I’ve relocated. For the time being, try http://geldonsgaming.blogspot.com
A few days ago I decided to post up “ignored forum posts” and “critical game reviews” on the grounds that nobody takes the time to read the first (when I may have thought they were rather good) and the later because I play a lot of games with a rather unusual perspective of somebody who has been playing games habitually for decades.
In retrospect, I’ve decided to limit “ignored forum posts” to the subject of computer games. After covering the topic of Eugenics, Insanity, and Intelligence vs Age, I realized that I’m just coming off as pretentious and overly self-interested. Besides, I’ve already a fairly formidable stake in covering gaming, which is my primary hobby anyway, so I’d best stick to the subject of games alone.
While I’m at it, I think I’ll jump back over to my blogger spot over at geldonsgaming.blogspot.com.
WordPress.com is a very effective hosting solution for blogging, their Digg integration was one of the many features that brought me here, but I am a bit bothered that they won’t let me edit my CSS without paying, nor monetize in any way while inserting their own advertising. The WordPress guys might be the coolest cats on the Internet but, dude, 100% of the take plus pay you for most customizations is not a fair trade for content generation, even factoring in hosting and the WordPress software.
I managed to land a probation on The Escapist the other day. Though I question the logic of nailing me with “trolling/obnoxious behavior” over a post that largely endeavors to get the other party to stop with the trolling/obnoxious behavior, I nonetheless interpret this as a sign: I’ve become a surly, surly man.
I blame you, Internet.
Thanks largely to Bioshock 2 and Mass Effect 2, the beginning of the month was highly enjoyable. Unfortunately, the tail end of the month as not fared as well.
If I owned a PS3, then there would be Heavy Rain. No big loss: I’m not sure it does anything that Shenmue didn’t already do better (except graphics… and that’s hardly surprising considering Shenmue was originally developed for the Dreamcast).
The two big PC games to be excited about over the later half of the month were M.U.D. TV and Supreme Commander 2. I’ve played the demos of both games, and I’m not impressed.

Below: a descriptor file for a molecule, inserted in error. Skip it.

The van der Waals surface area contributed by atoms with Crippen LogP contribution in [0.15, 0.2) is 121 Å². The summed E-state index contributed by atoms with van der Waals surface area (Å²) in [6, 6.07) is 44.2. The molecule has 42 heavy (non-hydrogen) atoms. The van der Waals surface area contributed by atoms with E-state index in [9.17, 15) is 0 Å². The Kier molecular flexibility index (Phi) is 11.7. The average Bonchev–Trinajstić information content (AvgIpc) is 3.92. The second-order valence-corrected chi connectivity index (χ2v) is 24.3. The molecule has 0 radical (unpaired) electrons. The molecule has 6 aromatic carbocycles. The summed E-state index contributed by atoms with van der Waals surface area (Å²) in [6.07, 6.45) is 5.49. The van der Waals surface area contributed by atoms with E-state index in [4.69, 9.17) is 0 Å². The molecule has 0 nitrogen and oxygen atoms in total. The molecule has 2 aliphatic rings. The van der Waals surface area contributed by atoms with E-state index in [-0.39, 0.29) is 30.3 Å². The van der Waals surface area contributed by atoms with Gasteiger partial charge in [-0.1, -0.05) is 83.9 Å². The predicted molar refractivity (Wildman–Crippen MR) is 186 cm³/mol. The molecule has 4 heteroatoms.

As far as getting some quality entertainment is concerned, it’s been a fairly fruitful few weeks.
- Two weeks ago, Star Trek Online was released. I had voiced earlier that I was concerned it lacks a sense of “fundamental purpose” that makes a MMORPG interesting. Recently, I decided that this is due to a lack of immersion. I’ve asked for a refund for my lifetime subscription and hope that Cryptic Studios is willing to oblige (if not, it will at least linger as a powerful lesson).
- One week ago, I had finished Mass Effect 2. I spoke at length about it: good enough to finish, a qualified continuation of the original, but with some design decisions that made have soured my optimism for Mass Effect 3.
- I then moved on to BioShock 2, which was eagerly consumed in the space of a couple days. It was a enjoyable experience that managed to upgrade the original BioShock in nearly every single way. I only wish there was something left of it to play. (The multiplayer was ambitiously executed but passe.)
- This weekend, I purchased Fort Zombie (discounted to $2.50 on Direct2Drive at the time of this writing) and S.T.A.L.K.E.R.: Call Of Pripyat (fresh to Steam this weekend). These turned out to be excellent acquisitions whose use of dynamic content and immersion (respectively but not exclusively) put MMORPGs to shame.
I called this entry “A Criteria For Excellence” because I think that being exposed to all these games lately has sort of solidified a better-than-usual understanding of the kind of games I’m genuinely interested in playing. Games which take themselves seriously, with reasonably deep and satisfying gameplay, and ideally with dynamic content that enables a good amount of replayability.
Consequently, the number of games I’m willing to purchase has drastically decreased. I’ve a mental lens that only picks out a specific kind of diamond out of the rough now. Most modern MMORPGs lack adequate immersion to be virtual worldly enough to be worth a monthly subscription. Games in general are simply affairs whose casual player focus excludes me handily.
Games like Spelunky, Dwarf Fortress, or Fort Zombie have shown the way. Without enough alternatives, I should really return to my own game development.
Speaking of which, while BYOND is generally where I want to be (a tile-based multiplayer native platform) I recently made good on purchasing a Student Edition of Above Creative Suite 4 Web Premium while I was still in school. As long Adobe’s educational activation department doesn’t find me disqualified for it somehow, I’ll soon have a very powerful professional suite of game development to look forward to learning the ins and outs of.